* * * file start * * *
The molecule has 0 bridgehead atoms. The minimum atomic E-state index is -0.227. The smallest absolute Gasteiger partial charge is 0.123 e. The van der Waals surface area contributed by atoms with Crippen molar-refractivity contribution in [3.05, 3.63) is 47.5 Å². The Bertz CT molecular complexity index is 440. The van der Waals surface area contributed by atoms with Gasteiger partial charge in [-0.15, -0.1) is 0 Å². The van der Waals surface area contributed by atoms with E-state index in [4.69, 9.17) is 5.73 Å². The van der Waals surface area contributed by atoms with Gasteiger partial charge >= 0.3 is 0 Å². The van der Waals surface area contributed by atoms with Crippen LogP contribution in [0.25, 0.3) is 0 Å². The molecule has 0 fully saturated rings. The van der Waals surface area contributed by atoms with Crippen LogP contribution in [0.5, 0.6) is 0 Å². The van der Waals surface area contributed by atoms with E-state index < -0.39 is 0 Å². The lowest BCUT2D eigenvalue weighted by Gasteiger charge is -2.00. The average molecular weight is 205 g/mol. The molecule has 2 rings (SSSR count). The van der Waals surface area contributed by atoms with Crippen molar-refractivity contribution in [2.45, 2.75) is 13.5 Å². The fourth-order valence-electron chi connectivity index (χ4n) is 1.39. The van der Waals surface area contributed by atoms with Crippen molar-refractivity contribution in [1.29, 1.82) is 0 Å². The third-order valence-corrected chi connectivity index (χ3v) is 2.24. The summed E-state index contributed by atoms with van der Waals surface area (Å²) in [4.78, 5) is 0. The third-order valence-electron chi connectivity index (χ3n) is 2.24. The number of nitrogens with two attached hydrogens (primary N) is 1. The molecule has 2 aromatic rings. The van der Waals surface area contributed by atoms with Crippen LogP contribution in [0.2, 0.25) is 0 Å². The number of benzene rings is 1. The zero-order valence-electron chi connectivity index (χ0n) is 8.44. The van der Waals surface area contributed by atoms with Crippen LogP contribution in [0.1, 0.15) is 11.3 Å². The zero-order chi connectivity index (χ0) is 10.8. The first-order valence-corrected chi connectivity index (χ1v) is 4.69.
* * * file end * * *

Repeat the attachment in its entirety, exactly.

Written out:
The molecule has 0 bridgehead atoms. The minimum atomic E-state index is -0.227. The smallest absolute Gasteiger partial charge is 0.123 e. The van der Waals surface area contributed by atoms with Crippen molar-refractivity contribution in [3.05, 3.63) is 47.5 Å². The Bertz CT molecular complexity index is 440. The van der Waals surface area contributed by atoms with Gasteiger partial charge in [-0.15, -0.1) is 0 Å². The van der Waals surface area contributed by atoms with E-state index in [4.69, 9.17) is 5.73 Å². The van der Waals surface area contributed by atoms with Gasteiger partial charge >= 0.3 is 0 Å². The van der Waals surface area contributed by atoms with Crippen LogP contribution in [0.25, 0.3) is 0 Å². The molecule has 0 fully saturated rings. The van der Waals surface area contributed by atoms with Crippen LogP contribution in [0.5, 0.6) is 0 Å². The van der Waals surface area contributed by atoms with E-state index < -0.39 is 0 Å². The lowest BCUT2D eigenvalue weighted by Gasteiger charge is -2.00. The average molecular weight is 205 g/mol. The molecule has 2 rings (SSSR count). The van der Waals surface area contributed by atoms with Crippen molar-refractivity contribution in [2.45, 2.75) is 13.5 Å². The fourth-order valence-electron chi connectivity index (χ4n) is 1.39. The van der Waals surface area contributed by atoms with Crippen molar-refractivity contribution in [1.29, 1.82) is 0 Å². The third-order valence-corrected chi connectivity index (χ3v) is 2.24. The summed E-state index contributed by atoms with van der Waals surface area (Å²) in [4.78, 5) is 0. The third-order valence-electron chi connectivity index (χ3n) is 2.24. The number of nitrogens with two attached hydrogens (primary N) is 1. The molecule has 2 aromatic rings. The van der Waals surface area contributed by atoms with Crippen LogP contribution in [0.2, 0.25) is 0 Å². The number of benzene rings is 1. The zero-order valence-electron chi connectivity index (χ0n) is 8.44. The van der Waals surface area contributed by atoms with Crippen LogP contribution in [0.1, 0.15) is 11.3 Å². The zero-order chi connectivity index (χ0) is 10.8. The first-order valence-corrected chi connectivity index (χ1v) is 4.69.